Friday, September 02, 2011
ROCHESTER, Minn. — Sleeplessness is not a normal part of aging. The September issue of Mayo Clinic Health Letter looks at the myriad of causes that can contribute to sleep difficulties in older adults. Most of the underlying causes of sleeplessness can be treated, and sleep may return to normal.
Causes of sleeplessness include:
Sleep disorders: Sleep-related leg cramps, obstructive sleep apnea, periodic leg and arm movements and restless legs syndrome can interfere with sleep. A Mayo Clinic study of aging adults found that more than half of 892 participants had signs of at least one sleep disorder other than insomnia.
Pain: Difficulties falling asleep or staying asleep often are related to poor pain control for heartburn, arthritis, back pain and other health concerns.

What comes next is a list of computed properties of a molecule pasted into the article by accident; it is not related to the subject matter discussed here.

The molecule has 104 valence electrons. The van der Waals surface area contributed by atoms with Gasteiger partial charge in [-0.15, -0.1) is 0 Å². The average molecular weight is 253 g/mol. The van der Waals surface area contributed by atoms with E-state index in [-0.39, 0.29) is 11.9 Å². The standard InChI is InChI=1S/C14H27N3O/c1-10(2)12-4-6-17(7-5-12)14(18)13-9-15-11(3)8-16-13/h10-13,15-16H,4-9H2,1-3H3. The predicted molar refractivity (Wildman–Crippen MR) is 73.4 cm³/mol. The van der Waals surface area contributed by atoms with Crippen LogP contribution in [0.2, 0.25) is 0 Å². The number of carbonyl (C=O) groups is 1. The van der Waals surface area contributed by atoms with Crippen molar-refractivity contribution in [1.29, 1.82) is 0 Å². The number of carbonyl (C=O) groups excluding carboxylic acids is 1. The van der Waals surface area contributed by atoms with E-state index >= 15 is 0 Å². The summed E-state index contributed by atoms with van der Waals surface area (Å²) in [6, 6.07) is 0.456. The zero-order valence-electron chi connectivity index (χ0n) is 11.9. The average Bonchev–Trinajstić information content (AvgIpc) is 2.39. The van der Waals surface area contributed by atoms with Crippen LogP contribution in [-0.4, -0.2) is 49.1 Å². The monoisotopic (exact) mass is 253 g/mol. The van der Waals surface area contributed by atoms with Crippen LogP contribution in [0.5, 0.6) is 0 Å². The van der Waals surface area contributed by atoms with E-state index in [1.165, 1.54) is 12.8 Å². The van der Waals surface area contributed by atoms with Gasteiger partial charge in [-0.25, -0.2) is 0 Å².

Nighttime urination: The urge to urinate is a common reason that older adults wake at night.
Illness: Coughing, shortness of breath and even itching can disrupt sleep. Mental health conditions, such as depression, often are associated with sleep difficulties.
Medications: Many medications can interfere with sleep. Some include nonprescription decongestants, pain relievers containing caffeine, some antidepressants and corticosteroids.
Menopause: About half of the women in menopause report sleep difficulties such as hot flashes and night sweats.
It's important to talk to a doctor when sleep is elusive. Sleep patterns change with age. But in general, getting less than seven hours of sleep on a regular basis interferes with concentration, memory and making decisions. Ongoing sleep deprivation even interferes with the ability to recognize fatigue.
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